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Women and the Video Game Industry

When I was in graduate school, my assistantship was in academic advising, working with students majoring in computer science, math, and physical sciences. It pretty much goes without saying that I worked primarily with male students. By far, the largest major in the college was computer science and a lot of the time, when I asked our students why they were interested in computer science I got one answer: video games. Some of them were serious gamers and others just really enjoyed it and this led them to a major in computer science, with the hope of working for a video game company. I thought of that when I read this Jezebel post about women and the world of video games, highlighting an article from the LA Times.

The article’s title tells a large chunk of the tale: “Women left on sidelines in video game revolution.” The news isn’t good:

“They comprise fewer than 1 in 5 workers in the business, according to a 2007 survey by Game Developer Magazine. Among game programmers, the number is a paltry 3%. Those who do land game-related jobs make less money on average than their male counterparts.”

The whole article is really interesting and touches on a range of topics: girls and video games, women in computer science, heavy work schedules, and a boy’s club atmosphere at gaming companies that has included strippers as part of the recruiting process. No, I’m not kidding about that last one – I really wish I was.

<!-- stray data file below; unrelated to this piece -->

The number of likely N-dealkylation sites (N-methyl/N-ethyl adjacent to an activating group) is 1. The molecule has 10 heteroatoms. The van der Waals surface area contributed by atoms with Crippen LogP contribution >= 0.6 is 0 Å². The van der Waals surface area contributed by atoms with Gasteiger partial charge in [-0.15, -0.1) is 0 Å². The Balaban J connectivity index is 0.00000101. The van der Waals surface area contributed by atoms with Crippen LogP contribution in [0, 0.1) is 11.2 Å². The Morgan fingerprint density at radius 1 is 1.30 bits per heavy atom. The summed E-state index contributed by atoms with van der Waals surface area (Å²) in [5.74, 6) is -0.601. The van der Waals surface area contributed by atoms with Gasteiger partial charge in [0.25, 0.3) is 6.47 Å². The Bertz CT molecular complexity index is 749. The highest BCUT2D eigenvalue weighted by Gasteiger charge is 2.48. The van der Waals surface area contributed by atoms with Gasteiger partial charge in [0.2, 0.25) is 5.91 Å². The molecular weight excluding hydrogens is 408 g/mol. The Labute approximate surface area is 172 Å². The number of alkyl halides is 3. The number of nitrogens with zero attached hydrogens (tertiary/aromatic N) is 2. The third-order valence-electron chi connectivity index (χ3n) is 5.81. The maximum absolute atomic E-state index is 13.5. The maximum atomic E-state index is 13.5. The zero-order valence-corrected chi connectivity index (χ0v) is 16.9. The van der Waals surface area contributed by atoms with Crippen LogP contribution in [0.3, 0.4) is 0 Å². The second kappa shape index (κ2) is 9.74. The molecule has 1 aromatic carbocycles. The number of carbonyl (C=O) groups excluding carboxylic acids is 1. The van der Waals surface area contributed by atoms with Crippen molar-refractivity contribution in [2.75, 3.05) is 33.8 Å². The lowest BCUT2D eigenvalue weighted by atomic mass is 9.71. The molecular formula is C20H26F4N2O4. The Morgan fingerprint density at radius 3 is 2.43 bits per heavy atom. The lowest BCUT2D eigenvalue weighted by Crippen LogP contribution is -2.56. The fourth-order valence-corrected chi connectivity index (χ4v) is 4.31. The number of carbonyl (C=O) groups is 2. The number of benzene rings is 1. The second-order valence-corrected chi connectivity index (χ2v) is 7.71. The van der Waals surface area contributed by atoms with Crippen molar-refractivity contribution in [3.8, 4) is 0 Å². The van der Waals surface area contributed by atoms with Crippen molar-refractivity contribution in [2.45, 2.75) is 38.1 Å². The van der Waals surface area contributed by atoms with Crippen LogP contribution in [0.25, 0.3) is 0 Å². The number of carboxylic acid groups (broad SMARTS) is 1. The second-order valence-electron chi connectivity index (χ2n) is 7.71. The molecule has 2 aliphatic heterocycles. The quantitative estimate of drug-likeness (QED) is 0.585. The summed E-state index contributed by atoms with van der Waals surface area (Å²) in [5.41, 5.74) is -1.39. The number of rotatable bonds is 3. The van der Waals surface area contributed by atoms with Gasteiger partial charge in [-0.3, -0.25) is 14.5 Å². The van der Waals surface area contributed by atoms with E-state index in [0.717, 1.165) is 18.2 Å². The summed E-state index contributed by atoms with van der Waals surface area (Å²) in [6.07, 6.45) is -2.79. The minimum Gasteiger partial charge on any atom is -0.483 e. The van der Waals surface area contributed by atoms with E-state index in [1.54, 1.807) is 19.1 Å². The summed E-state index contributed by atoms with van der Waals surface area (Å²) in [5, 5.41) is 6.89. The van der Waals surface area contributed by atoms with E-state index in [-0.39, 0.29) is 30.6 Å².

Pat has often said that helping women helps men too and the original Jezebel.com post that led me to the article reinforces that message. The LA Times article noted that the time commitment often required in the gaming industry aren’t particularly family friendly and the folks at Jezebel note:

“If women really are less willing to put in twelve hours, seven days a week, maybe game companies should take it as a sign that such a system really isn't healthy for anyone.”

One last thing to highlight from the article, I learned about a new book that sounds pretty cool - Beyond Barbie® and Mortal Kombat: New Perspectives on Gender and Gaming .

Although boys outnumber girls in terms of playing video games daily, the overall numbers show that 99% of boys and 94% of girls play video games. Hopefully that will translate into more girls walking into my old office as computer science majors.

On an entirely different note - FairerScience wishes everyone a Happy Thanksgiving!